Woodruff Circuit Judge Richard Proctor has ruled from the bench in a case in Augusta that the state’s criminal eviction law is unconstitutional. He’ll be preparing an order to that effect.
The case was typical. The defendant allegedly failed to pay rent, was served a 10-day notice to vacate and did not. He was charged under the criminal eviction statute, convicted in district court of a misdemeanor and sentenced to a fine of $4,175 and $3,448 in restitution and a 30-day jail sentence, suspended on the ground that he vacate the property. He appealed to circuit court.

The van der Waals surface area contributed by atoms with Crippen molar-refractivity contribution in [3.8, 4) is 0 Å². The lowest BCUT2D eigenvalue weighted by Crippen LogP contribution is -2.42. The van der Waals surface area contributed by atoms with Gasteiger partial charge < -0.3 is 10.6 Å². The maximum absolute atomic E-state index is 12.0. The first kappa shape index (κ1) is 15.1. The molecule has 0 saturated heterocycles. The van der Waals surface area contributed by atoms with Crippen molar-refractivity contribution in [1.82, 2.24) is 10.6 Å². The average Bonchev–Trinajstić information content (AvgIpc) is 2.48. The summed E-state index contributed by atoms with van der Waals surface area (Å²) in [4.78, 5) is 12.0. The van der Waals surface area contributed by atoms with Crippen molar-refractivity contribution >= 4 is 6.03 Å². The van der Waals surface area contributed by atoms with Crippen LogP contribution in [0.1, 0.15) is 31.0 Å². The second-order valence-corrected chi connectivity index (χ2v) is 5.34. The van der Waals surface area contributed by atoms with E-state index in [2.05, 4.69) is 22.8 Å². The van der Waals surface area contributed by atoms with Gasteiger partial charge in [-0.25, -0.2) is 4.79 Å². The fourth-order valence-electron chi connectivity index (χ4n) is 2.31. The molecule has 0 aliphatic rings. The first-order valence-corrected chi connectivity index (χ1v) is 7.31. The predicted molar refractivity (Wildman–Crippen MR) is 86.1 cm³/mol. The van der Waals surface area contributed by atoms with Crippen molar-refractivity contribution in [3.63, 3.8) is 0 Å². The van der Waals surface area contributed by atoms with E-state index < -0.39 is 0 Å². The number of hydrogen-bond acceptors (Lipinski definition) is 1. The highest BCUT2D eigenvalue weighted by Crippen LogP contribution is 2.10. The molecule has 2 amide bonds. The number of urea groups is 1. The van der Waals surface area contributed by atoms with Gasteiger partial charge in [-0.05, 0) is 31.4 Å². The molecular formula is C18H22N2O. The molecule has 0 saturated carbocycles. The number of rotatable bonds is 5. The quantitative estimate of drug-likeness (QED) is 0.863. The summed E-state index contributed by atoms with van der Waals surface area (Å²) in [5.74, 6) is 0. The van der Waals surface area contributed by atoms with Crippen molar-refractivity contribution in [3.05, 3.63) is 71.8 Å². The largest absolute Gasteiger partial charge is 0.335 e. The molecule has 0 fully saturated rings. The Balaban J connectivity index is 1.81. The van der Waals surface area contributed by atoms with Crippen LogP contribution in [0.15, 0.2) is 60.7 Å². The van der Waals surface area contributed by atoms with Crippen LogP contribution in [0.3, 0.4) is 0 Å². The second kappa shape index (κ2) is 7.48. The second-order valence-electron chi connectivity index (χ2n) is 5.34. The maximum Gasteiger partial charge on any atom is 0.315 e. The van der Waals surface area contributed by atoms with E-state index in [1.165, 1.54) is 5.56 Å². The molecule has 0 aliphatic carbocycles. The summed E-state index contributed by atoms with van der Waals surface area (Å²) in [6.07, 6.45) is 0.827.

Pulaski Circuit Judge Herb Wright ruled similarly in January. There are a host of issues with the speedy criminal eviction procedure — lack of due process, cruel and unusual punishment and the prohibition against debtor’s prison.
Some unscrupulous landlords love it, though. Efforts to amend the state’s landlord tenant law with a long-discussed mild revision acceptable to many legitimate landlords failed in the recent legislative session. It was not a good session to be poor in Arkansas.
Happily, for now, the courts provide some relief from unconstitutional practices supported by the legislature.
As memorialized in the video above, Arkansas has been widely touted as having the worst landlord-tenant laws in the country.